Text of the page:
Thompson's Estate v. Commissioner of Internal Rev., 123 F.2d 816 (2d Cir. 1941)

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US Court of Appeals for the Second Circuit - 123 F.2d 816 (2d Cir. 1941)
November 17, 1941

123 F.2d 816 (1941)


No. 39.

Circuit Court of Appeals, Second Circuit.

November 17, 1941.

Emmet, Marvin & Martin, of New York City (George W. Martin, of New York City, of counsel), for petitioner.

Samuel O. Clark, Jr., Asst. Atty. Gen., and J. Louis Monarch, Gerald L. Wallace, and Louise Foster, Sp. Assts. to Atty. Gen., for respondent.

Before SWAN, CHASE, and FRANK, Circuit Judges.

FRANK, Circuit Judge.

On May 15, 1907, Mary G. Thompson executed a will, naming her brother and sister as life beneficiaries of her estate *817 and six charities as remaindermen. She died on April 22, 1935, and her will was probated on March 12, 1936. Letters testamentary were issued to the Bank of New York, the executor and petitioner here. Formal objections to the probate were filed by Robert D. L. Gardiner, who, as next-of-kin of the testator, was entitled to 25% of Mary G. Thompson's intestate estate, if any. His objection was based, among other grounds, on alleged fraud and misrepresentation by the Bank of New York, exerted through Charles G. Thompson, testator's brother, who, like Mary's sister, had executed an identical will on the same day. While denying the truth of Gardiner's allegations, the residuary legatees agreed to convey to him and his sister, who had a similar 25% interest in Mary's intestacy, real property worth $125,000 and $200,000 in cash as a compromise for a release of their claims. This agreement was dated June 15, 1936, and provides that "it is the intent of the parties hereto that the foregoing payments and transfers shall be the absolute limit of the liability, direct or indirect of the Residuary Legatees and/or the Executor."

The Commissioner of Internal Revenue asserted that the charitable deductions taken by the executor under § 303(a) (3) of the Revenue Act of 1926, 26 U.S.C.A. Int.Rev.Acts, page 232, must be reduced, and the net estate accordingly increased, by the amounts paid by the charities to Gardiner and his sister in settlement of their claim. His position was upheld by the Board of Tax Appeals, and the deficiency was assessed at $120,612.26. The executor now petitions for review.

The question presented, therefore, is whether § 303(a) (3) permits deduction of the full amount distributed by the executor to charities, where they pay something to the next-of-kin in settlement of objections to probate.[1] The uncertainties[2] that once existed in the treatment for tax purposes of amounts paid to settle will contests have in many respects been cleared up by Lyeth v. Hoey, 305 U.S. 188, 59 S. Ct. 155, 159, 83 L. Ed. 119, 119 A.L.R. 410. It was there held that amounts received by an heir in settlement of a threatened will contest were received "by inheritance" so as to be exempt, in his hands, from income tax under § 22(b) (3) of the Revenue Act of 1932, 26 U.S.C.A. Int.Rev.Code, § 22(b) (3). The Supreme Court said: "There is no question that petitioner obtained that portion, upon the value of which he is sought to be taxed, because of his standing as an heir and of his claim in that capacity. It does not seem to be questioned that if the contest had been fought to a finish and petitioner had succeeded, the property which he would have received would have been exempt under the federal act. Nor is it questioned that if in any appropriate proceeding, instituted by him as heir, he had recovered judgment for a part of the estate, that part would have been acquired by inheritance within the meaning of the act. We think that the distinction sought to be made between acquisition through such a judgment and acquisition by a compromise agreement in lieu of such a judgment is too formal to be sound, as it disregards the substance of the statutory exemption. It does so, because it disregards the heirship which underlay the compromise, the status which commanded that agreement and was recognized by it."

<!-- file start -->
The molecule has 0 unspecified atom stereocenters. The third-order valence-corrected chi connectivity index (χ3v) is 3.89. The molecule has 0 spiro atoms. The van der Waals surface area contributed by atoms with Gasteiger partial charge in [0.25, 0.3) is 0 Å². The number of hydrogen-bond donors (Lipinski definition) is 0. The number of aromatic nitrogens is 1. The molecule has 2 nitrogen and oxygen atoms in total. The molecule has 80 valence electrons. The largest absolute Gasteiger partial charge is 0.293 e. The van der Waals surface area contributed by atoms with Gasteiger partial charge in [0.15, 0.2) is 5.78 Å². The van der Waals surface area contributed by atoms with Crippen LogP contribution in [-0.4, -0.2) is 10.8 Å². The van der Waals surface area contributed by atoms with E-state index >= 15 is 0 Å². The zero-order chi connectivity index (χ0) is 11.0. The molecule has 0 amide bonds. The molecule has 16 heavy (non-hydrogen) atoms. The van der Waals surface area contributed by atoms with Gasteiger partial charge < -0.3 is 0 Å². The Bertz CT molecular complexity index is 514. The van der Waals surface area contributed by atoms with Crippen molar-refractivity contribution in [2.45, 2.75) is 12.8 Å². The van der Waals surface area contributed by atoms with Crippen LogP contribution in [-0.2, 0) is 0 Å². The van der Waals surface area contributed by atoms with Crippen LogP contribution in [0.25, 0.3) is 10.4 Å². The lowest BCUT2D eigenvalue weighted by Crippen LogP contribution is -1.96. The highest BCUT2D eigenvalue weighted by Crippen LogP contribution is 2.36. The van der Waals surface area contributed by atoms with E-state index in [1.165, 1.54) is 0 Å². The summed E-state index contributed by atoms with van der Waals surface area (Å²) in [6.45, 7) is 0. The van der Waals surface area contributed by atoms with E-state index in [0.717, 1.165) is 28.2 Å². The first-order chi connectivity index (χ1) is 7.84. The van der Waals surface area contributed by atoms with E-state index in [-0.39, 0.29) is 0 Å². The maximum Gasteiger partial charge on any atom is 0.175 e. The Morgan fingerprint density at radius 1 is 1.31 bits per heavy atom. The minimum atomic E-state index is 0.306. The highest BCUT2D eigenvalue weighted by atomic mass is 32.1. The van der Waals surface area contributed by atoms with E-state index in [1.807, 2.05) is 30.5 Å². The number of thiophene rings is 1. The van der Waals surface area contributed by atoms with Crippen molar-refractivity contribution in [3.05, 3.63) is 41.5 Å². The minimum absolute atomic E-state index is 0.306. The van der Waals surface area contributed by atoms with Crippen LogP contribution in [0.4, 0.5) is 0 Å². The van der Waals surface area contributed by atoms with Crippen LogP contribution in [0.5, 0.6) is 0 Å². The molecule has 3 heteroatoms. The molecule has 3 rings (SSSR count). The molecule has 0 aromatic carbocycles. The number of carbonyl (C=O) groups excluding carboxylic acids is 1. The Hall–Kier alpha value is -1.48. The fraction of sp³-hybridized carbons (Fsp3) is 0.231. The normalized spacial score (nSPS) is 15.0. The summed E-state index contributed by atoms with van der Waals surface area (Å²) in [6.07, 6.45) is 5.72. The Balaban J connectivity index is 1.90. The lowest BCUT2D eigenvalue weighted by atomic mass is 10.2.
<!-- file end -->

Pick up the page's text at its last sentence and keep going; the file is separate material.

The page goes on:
The case before us is controlled by this reasoning. While there are no doubt areas both of gap and of overlap in the field of federal taxation,[3] we cannot lightly assume that the contestants take "by inheritance," so as to be free from income tax, the very same amounts which the charities receive as "legacies" so as to permit an estate tax deduction. Applying the reasoning of Lyeth v. Hoey, supra, if the next-of-kin had contested the will and won a judgment, the charitable deduction would certainly be reduced pro tanto. Similarly, if by a settlement agreement the executor had paid the next-of-kin a sum to withdraw their objections, we would refuse, as the Supreme Court did, to ignore "the status which commanded that agreement and was recognized by it." The fact that the charities, rather than the executor, *818 made the payment is immaterial; he was no stranger to the agreement, but, even if he were, the effect of the payments would have been no different. We hold, therefore, that the charitable deduction is to be reduced by the amount paid by the charities to the next-of-kin to prevent the contest.